Examining views

Further thoughts on working with the 8-fold path, in this case, Right View…

One of the challenges with right view is that we are sometimes, perhaps often, unaware that we are holding a particular view. Or we are so sure that our view is the only way to see things that we don’t question it.

Here is a sampler of problematic views we may hold:

– I should wake up feeling rested and ready for each day.
– I should be able to do physical exercise at the same level as I did ten (or twenty or thirty) years ago.
– The things that I buy/own (clothes, food) should last longer than they do.
– My home and vehicle should not have parts that wear out and need to be replaced, maintained, re-painted, etc. At least not today!
– All drivers should behave in safe and predictable ways.
– All buses and trains should run on time, be tidy and safe, not be too crowded, and not cost too much.
– All roads and other infrastructure should be well-maintained (and taxes should be cut or kept low).
– Everyone should be polite, kind, and forgiving towards me, regardless of what’s going on with them.
– My friends should reach out to me at least as often as I reach out to them.
– My friends and relatives should not have problems (that might upset me).
– My work should be engaging and rewarding, and not too demanding.
– My partner or close friend should [fill in the blank].
– People should be like me.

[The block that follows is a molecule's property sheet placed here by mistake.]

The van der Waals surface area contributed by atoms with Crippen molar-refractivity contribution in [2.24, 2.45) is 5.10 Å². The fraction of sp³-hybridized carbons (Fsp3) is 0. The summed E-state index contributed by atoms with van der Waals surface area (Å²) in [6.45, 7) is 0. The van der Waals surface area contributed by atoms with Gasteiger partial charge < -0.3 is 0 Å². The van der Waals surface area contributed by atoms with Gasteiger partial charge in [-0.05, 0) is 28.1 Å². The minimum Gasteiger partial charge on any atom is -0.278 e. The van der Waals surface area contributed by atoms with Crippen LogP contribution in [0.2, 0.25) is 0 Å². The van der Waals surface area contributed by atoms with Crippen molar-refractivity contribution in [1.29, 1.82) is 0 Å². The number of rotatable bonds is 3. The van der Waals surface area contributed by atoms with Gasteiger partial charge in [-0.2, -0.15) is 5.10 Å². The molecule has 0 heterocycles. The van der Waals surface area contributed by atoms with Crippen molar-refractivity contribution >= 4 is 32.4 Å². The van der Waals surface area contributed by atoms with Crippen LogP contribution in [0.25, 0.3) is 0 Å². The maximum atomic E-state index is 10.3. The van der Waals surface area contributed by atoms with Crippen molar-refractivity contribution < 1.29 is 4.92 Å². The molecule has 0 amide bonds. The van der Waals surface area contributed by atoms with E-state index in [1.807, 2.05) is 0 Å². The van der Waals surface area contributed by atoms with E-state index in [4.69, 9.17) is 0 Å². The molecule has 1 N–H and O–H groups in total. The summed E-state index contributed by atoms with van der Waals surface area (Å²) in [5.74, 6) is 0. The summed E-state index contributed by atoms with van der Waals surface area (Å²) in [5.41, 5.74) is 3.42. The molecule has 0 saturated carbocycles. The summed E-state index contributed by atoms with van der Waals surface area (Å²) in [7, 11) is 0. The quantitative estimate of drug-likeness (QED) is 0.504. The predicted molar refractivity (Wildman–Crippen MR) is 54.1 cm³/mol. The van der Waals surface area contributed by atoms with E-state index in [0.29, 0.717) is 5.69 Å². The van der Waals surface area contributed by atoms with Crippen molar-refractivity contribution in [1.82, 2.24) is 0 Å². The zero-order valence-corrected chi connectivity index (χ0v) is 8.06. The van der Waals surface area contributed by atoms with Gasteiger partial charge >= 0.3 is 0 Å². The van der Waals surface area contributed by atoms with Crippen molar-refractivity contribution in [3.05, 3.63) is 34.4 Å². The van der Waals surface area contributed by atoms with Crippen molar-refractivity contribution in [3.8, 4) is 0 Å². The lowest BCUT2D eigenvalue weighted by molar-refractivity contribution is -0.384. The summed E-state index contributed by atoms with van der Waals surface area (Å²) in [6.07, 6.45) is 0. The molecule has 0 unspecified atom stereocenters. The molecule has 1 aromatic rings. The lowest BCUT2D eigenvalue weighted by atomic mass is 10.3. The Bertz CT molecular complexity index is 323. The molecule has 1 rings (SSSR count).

You get the idea. Whenever we find ourselves getting annoyed or upset with things as they are, our automatic reaction is to think that things shouldn’t be as they are. We can get into a pattern of running a continuous inner monologue about how unsatisfactory things are, or worse, become a chronic complainer. Such patterns can become self-perpetuating and define our personalities.

An alternative is to observe things from a less personal perspective. Those of us who live relatively privileged lives can forget how poorly many processes in the world work on a normal day. When we are inclined to complain (to ourselves or others) about other drivers, for example, we can think: maybe this is the law of averages at work. Most drivers are pretty good, a minority are careless or reckless. How do I want to view this situation?

Whenever we are not getting what we want, or getting what we don’t want, we can take a step back and ask ourselves: is there another way to see this situation? One that doesn’t have me at the center? The laws of karma are always at work – everything that’s happening has a multiplicity of causes, and will in turn become causes for future events. What role do we want to play in this complex unfolding?

About lynnjkelly

Australian/American. Practicing Buddhist.
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2 Responses to Examining views

  1. Mary Beth Hatem says:

    Beautiful post! I especially appreciate your taking the time to share your long list of “problematic” views. An important place for me to practice is when I’m waiting for “my bus.” It always makes me smile–first, that this idea occurs to me at all, and then a second smile at how often this view arises.

    As a writer-editor myself, I appreciate the precision of your writing. The words themselves can get in the way. It’s a great service to provide sufficient context to coax readers/listeners to not be tripped up by what they have come to think any individual word–e.g., “view” means.

    I’m so glad to have discovered your blog–thanks to Laura D. passing along the word that you will be guest teaching in Takoma Park. I hope to see you there.

  2. kristijr says:

    Exceedingly useful posting! Of course my knee-jerk reaction was to forward it to every extreme (IMO) view holder I know.
    This is definitely a re-reader. Thank you.

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